This investigation was a joint effort and could not have been as effective without the participation, support and assistance of the following agencies: U.S. Attorney’s Office, Southern District of Texas; Department of Justice, Counterterrorism Section; FBI Houston Office; FBI Bryan Resident Agency Joint Terrorism Task Force, which includes the Brazos County Sheriff's Office, College Station Police Department, Bryan Police Department, Texas A&M Police Department, Waller County Sheriff’s Office, and U.S. Secret Service. We are also grateful for the investigative and operational assistance provided by Immigration and Customs Enforcement, the Coast Guard Investigative Service, Houston Police Department, U.S. Department of Agriculture - Office of Inspector General, Prairie View A&M University Department of Public Safety, and the New Jersey State Police.
By DANE SCHILLER..HOUSTON CHRONICLE..June 4, 2010, 12:34AM. Barry Walter Bujol Jr. claimed he was just a window washer, but a federal grand jury on Thursday accused the 29-year-old of attempting to provide al-Qaida terrorists with global positioning instruments, cell phones and a restricted publication on the effects of U.S. military weapons in Afghanistan.
According to court records, the tall, bearded Bujol was arrested by federal agents at the Port of Houston while boarding a ship bound for the Middle East. Bujol, a U.S. citizen, was shackled at the waist and ankles when he appeared before U.S. Magistrate Judge Frances Stacy, who ordered him to remain in the custody of the U.S. Marshals Service.
“This arrest is a sobering reminder of the threat we continue to face,” said Richard Powers, head of the FBI's Houston division. “It remains the FBI's overriding priority to predict and prevent terrorist attacks, at home and abroad.”
Authorities also searched Bujol's home at the Pine Meadows Apartments in Hempstead. He said little in court; his attorney could not be reached immediately after the hearing.
The FBI Joint Terrorism Task Force began investigating Bujol in 2008 and determined he was sending e-mail to Anwar al-Aulaqi, a known associate and propagandist for al-Qaida in the Arabian Peninsula, according to prosecutors.
Al-Aulaqi provided him with a document titled “42 Ways of Supporting Jihad.” Bujol also allegedly sought al-Aulaqi for advice on how to provide money to the mujahedeen overseas. Al-Aulaqi is the native-born U.S. citizen who exchanged e-mail with the suspect in the 2009 Fort Hood shootings, Army psychiatrist Nidal Malik Hasan.
In addition, Bujol made three unsuccessful attempts during February and March 2009 to leave the country and travel to Yemen or elsewhere in the Middle East, according to court documents. The indictment lists 11 names for Bujol, including Pat, Paul, Michael, Abu ABudha Al Farnasi and Abu Najya.
He is accused of knowingly attempting to provide material support or resources to al-Qaida, including personnel, currency, prepaid phone cards, mobile telephone SIM cards and global positioning systems.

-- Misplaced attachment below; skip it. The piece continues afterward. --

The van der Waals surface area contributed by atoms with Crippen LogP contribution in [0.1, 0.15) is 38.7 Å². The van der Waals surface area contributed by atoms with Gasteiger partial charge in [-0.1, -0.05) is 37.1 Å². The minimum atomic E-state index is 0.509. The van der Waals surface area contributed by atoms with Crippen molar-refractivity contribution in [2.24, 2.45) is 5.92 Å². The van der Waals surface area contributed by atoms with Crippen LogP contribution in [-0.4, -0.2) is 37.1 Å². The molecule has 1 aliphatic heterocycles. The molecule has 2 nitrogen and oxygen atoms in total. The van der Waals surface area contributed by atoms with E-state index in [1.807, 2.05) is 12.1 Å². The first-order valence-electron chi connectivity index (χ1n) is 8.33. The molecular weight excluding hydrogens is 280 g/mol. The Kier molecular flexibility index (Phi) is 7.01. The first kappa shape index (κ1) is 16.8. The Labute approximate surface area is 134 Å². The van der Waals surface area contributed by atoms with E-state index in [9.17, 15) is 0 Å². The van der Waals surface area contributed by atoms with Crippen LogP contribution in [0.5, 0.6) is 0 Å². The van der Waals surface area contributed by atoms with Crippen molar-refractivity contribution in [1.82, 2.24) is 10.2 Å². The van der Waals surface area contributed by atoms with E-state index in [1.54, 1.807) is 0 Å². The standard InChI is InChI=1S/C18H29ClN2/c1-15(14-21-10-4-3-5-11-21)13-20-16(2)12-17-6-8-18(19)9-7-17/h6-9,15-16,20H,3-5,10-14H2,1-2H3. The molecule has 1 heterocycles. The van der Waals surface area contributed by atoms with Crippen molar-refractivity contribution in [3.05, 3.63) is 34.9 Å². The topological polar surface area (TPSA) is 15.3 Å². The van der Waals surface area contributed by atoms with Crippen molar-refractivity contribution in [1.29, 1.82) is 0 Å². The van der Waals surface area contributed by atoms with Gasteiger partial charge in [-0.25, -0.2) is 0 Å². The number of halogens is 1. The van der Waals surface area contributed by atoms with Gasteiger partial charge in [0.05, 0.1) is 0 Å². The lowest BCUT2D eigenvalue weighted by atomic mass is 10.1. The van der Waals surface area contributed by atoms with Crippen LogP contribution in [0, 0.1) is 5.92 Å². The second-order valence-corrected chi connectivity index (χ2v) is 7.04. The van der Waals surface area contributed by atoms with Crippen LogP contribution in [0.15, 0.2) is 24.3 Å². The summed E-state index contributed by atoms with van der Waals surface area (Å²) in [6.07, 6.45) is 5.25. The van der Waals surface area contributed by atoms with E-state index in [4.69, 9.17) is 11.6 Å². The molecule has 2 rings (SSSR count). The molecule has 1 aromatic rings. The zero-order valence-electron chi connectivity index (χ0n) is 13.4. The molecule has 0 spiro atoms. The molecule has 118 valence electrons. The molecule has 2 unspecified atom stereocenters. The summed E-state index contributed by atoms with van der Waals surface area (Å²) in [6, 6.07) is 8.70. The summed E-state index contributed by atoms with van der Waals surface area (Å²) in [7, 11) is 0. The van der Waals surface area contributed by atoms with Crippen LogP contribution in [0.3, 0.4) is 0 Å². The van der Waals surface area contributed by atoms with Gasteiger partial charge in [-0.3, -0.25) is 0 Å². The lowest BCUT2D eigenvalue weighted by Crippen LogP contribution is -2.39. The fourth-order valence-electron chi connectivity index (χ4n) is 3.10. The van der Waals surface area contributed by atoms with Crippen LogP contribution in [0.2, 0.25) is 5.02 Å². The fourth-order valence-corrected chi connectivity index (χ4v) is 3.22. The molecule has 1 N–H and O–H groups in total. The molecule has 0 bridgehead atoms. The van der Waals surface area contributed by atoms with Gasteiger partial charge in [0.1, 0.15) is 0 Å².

Prosecutors said he also attempted to provide restricted publications that detailed not only aspects of U.S. military systems, but described unmanned vehicles as well.
“Protecting the American public from the threat of terrorism, both international and home-grown, is the highest priority of the U.S. Department of Justice and the U.S. Attorney's Office for the Southern District of Texas,” said Jose Angel Moreno, U.S. Attorney for the Southern District of Texas.
FBI enlists informant; As federal authorities did not take questions, it is not known how Bujol first came to their attention, what steps he allegedly took to transport the goods to al-Qaida, or whether any of those items were procured in the Houston area. Also unknown at this point is how Bujol is alleged to have made his initial contact with al-Qaida.
Beginning in November 2009, the FBI brought a confidential informant into the investigation — someone whom Bujol allegedly believed was an al-Qaida operative, according to prosecutors.
Over the next few months, Bujol repeatedly said he was willing to travel overseas to fight for al-Qaida. The person working for the FBI provided him with a fake identification card that Bujol would use to get into the port in order to board a ship bound for the Middle East.
Bujol and his wife, Ernestine Johnson, are also charged with fraud in connection with an alleged conspiracy to obtain housing subsidies, court records show. In 2009, Bujol claimed to make just $75 a week working part-time as a window washer at what authorities contend was a bogus company established in his name. Johnson said she survived on money sent from the family.
Accused of rent scam; Because of the low income he claimed, Bujol secured subsidies that lowered the couple's rent to just $6 per month, instead of the usual $715, according to an affidavit filed in federal court.
At one point, Bujol allegedly was using the Social Security number of a man who had been killed in a car accident in Louisiana in 2001. The FBI said it started keeping tabs on Bujol in 2009 with a camera hidden outside the couple's apartment, and never saw evidence that he had gainful employment.
Case alleges Texas man communicated with al-Awlaki ..Associated Press